…by Markus Zusak.
Ed, a nineteen year old cab driver, narrates the story of his life after he inadvertently stops a bank robbery and attains a short lived celebrity status in his town. His life is pretty low key – a few friends to hang out and play cards with, a not-so-admirable job, a smelly dog for company, a non-existent love life (he’s hopelessly in love with one of his best friends, and she doesn’t reciprocate) – a very average life overall, with no purpose or determination to improve anything. This is until he accidentally prevents a bank robbery from happening…after which, his life takes an unexpected turn in that he starts receiving playing cards (Aces) delivered to him with series of instructions. The first card he receives has four addresses listed on it and Ed starts visiting those places one after the other. Somehow, it becomes clear to him that these people / families need help and he does what he needs to to bring about a positive change in their lives. Likewise, he receives three more cards, one after the other, with clues pointing to whomever he has to go help. The story goes on to explore how and what Ed does to do the job he’s chosen to accomplish.
Who sends those cards to Ed. Why that person chose Ed. What all Ed does to bring about the needed change in those people’s lives. How Ed reacts when the last card points to his four best friends. – All this and more is engrossing novel with a message.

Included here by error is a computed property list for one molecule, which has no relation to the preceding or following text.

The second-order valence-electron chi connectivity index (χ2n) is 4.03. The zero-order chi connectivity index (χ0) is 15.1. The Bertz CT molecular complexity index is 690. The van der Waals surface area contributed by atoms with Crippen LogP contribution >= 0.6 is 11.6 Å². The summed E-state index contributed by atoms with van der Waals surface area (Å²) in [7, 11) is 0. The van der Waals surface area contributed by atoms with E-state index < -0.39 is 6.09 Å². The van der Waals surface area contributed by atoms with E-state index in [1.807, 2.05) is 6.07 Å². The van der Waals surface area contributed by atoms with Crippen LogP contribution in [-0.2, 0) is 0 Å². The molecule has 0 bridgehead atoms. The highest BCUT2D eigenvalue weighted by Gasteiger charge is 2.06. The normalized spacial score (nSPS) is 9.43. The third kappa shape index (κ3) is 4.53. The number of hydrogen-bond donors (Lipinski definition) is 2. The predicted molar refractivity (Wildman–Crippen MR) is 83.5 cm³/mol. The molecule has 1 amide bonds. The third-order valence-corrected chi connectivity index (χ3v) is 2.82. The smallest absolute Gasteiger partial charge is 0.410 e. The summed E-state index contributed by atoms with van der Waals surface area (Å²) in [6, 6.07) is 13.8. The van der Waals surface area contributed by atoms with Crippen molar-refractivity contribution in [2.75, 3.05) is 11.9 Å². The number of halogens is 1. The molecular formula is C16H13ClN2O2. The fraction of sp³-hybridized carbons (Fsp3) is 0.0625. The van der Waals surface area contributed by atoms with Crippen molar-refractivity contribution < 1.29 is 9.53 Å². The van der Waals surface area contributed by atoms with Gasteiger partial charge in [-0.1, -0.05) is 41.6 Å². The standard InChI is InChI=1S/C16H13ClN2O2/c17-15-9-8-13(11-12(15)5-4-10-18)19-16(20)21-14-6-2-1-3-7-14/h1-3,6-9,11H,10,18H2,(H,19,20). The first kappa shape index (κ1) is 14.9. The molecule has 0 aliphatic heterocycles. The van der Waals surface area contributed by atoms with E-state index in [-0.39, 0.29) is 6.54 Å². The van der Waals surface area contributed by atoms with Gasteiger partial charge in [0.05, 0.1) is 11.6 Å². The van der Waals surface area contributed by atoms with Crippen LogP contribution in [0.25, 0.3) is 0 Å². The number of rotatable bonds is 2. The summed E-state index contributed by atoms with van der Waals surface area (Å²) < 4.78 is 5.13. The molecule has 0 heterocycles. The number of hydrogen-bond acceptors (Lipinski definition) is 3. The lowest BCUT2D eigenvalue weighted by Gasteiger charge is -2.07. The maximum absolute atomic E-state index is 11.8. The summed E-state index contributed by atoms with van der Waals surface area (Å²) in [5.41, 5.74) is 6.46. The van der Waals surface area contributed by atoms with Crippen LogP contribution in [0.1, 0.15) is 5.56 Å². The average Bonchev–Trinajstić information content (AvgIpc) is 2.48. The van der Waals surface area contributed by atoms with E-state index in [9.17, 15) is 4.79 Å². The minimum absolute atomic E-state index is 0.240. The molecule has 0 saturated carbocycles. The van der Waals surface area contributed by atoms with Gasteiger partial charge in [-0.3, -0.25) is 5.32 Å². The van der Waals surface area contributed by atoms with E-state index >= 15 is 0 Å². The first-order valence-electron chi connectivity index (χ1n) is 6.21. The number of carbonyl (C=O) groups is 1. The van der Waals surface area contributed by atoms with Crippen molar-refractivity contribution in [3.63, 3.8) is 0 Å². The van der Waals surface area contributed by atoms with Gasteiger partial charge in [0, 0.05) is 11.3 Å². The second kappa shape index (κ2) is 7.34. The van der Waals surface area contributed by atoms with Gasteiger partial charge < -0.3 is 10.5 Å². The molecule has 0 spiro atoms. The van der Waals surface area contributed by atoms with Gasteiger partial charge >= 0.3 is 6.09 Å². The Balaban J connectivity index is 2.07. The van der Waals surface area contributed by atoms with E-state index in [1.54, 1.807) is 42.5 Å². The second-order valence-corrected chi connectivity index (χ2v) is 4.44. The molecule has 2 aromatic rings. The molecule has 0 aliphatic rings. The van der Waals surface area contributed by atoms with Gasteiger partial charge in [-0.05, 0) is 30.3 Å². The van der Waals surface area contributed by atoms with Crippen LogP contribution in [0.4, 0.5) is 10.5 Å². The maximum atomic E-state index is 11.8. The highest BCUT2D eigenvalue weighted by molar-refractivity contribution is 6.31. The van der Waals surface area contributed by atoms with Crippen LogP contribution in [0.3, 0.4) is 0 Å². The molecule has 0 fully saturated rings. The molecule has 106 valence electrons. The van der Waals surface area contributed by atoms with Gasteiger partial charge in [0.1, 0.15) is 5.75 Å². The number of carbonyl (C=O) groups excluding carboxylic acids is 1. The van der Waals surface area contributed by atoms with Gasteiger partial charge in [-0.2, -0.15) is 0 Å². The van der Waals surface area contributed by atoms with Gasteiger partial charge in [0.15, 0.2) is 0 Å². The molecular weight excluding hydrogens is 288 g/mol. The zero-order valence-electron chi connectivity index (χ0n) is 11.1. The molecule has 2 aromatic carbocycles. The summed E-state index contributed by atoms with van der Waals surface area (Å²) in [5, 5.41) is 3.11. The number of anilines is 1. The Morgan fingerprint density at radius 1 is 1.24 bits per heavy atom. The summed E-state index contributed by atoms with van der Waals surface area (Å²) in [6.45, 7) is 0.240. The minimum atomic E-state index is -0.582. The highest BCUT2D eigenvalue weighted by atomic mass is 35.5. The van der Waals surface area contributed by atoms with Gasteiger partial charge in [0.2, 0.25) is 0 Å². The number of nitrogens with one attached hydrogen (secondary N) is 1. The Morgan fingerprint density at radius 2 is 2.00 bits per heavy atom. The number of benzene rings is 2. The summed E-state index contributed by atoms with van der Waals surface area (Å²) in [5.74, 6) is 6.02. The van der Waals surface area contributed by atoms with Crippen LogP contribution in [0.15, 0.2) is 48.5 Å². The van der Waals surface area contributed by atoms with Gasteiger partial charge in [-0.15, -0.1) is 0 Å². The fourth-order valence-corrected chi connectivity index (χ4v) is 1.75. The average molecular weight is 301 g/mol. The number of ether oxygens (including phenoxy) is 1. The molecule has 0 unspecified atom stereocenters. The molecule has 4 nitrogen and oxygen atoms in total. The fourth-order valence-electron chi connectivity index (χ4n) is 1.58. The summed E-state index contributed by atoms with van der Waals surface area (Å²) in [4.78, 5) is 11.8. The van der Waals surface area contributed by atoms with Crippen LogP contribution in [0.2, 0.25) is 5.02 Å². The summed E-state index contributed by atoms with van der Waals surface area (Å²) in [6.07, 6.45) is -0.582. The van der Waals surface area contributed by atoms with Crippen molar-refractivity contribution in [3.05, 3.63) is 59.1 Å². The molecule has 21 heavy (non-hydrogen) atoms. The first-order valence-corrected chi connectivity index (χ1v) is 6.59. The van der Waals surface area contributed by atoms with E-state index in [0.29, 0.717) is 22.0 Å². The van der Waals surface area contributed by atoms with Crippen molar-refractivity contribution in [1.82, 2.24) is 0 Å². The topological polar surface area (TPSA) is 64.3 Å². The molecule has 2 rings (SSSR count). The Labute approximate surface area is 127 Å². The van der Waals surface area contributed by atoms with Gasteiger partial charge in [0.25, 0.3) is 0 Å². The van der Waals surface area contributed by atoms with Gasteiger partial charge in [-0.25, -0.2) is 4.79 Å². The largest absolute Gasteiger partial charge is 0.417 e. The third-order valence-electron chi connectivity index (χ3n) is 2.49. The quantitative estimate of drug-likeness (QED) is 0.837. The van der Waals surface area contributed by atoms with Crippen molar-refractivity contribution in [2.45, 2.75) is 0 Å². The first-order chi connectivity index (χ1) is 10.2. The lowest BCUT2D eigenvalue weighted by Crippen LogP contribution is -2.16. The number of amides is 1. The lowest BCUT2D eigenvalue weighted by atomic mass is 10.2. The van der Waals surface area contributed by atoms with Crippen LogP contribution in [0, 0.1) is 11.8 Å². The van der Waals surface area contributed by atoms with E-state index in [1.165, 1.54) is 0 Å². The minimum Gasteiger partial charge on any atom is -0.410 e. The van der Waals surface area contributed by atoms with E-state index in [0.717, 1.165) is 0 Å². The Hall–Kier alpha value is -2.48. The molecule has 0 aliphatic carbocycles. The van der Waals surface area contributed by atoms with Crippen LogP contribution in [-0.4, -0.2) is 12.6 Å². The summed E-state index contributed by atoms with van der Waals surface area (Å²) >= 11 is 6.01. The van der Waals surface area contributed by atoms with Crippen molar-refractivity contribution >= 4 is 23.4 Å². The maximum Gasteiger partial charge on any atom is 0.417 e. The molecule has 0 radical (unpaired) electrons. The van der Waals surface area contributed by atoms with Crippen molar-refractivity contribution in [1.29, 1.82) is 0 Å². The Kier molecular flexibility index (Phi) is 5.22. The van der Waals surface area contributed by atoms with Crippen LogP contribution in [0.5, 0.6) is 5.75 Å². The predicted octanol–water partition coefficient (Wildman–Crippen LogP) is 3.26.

The novel is gripping, to say the least. The story takes the reader through life of an ordinary person, Ed, and shows how a small gesture can make a big difference. I couldn’t put the book down once I started reading it – I couldn’t wait to know more, I wanted to see what happens next and after that. There were parts where I wanted to give a big hug to Ed for what he does; there were parts where I couldn’t help but smile; and then there were parts when I was dissatisfied because I felt they were not strong enough – this especially applies to the way things ended, it left me dissatisfied. All in all though, the positives definitely outdid the negatives and so, it was worth every minute I spent reading it.
Note though that I might be partial with my review here. After I read The Book Thief by this author (reviewed by Psych Babbler), I was so totally in love with his writing that I couldn’t wait to read his other works. Even before I got a grasp of this book’s plot, I knew I would like the novel for the writing, if not the storyline itself. And that is what happened – although I enjoyed the story for the most part, it’s the writing style that I appreciated more. Zusak, sir, you’ve got yourself a die hard fan in me.
Overall, I would highly recommend it – it’s a light and pleasant read for sure.
My rating: 4*.
*for the rating scale, click here.